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Fortunately, my local sheriff's department has decided to take on my improbable but honorable cause. They are recruiting the assistance of a local ATF agent who is a good friend and resource of theirs. So, my chances have improved ever so slightly, but remain slim. Like they said, we won't know unless we try. It will involve offline NCIC searches, contacting the NC DOJ and SBI to track down the original police report case# and info, along with whatever the ATF can do or suggest. The sheriff thinks that the info could have been entered into the NCIC database, but that the data could have been purged if it was not regularly validated. So, an offline NCIC search may show if the gun was in the database at one point. I am very fortunate to live in the county that I do, in Kansas, where the sheriff's office cares enough to even consider this type of request. I am very grateful for their efforts. So, as long as the gun wasn't destroyed and eventually made it's way into the hands of a collector, there is a chance, however slim. Even one in a million.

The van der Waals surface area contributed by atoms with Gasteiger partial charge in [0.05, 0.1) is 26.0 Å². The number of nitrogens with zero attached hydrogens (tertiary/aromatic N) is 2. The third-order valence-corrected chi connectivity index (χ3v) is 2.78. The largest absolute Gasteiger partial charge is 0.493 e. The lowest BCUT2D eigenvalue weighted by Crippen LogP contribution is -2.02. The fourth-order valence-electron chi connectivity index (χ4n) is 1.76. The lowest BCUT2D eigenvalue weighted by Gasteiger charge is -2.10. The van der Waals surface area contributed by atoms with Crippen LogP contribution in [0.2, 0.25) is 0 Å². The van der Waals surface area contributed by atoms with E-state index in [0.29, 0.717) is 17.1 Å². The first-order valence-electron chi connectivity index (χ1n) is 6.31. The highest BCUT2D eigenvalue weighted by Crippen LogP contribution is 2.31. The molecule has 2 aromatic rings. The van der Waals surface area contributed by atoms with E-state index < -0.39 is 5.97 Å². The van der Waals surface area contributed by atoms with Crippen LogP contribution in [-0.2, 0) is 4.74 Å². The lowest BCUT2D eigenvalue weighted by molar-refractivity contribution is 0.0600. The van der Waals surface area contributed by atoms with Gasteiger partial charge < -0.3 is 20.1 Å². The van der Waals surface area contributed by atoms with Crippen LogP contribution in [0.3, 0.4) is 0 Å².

"So, you're sayin' there's a chance!"- Lloyd Christmas (Dumb and Dumber)
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Old February 15, 2014, 12:19 PM   #19
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You are indeed fortunate to live in a place where LEO care enough to actually help someone on a gun related matter. Good luck on the search. I know I would love to get my dad's WWI 1911 that was stolen from my parents house in 1969 back. It was my grandfather's pistol.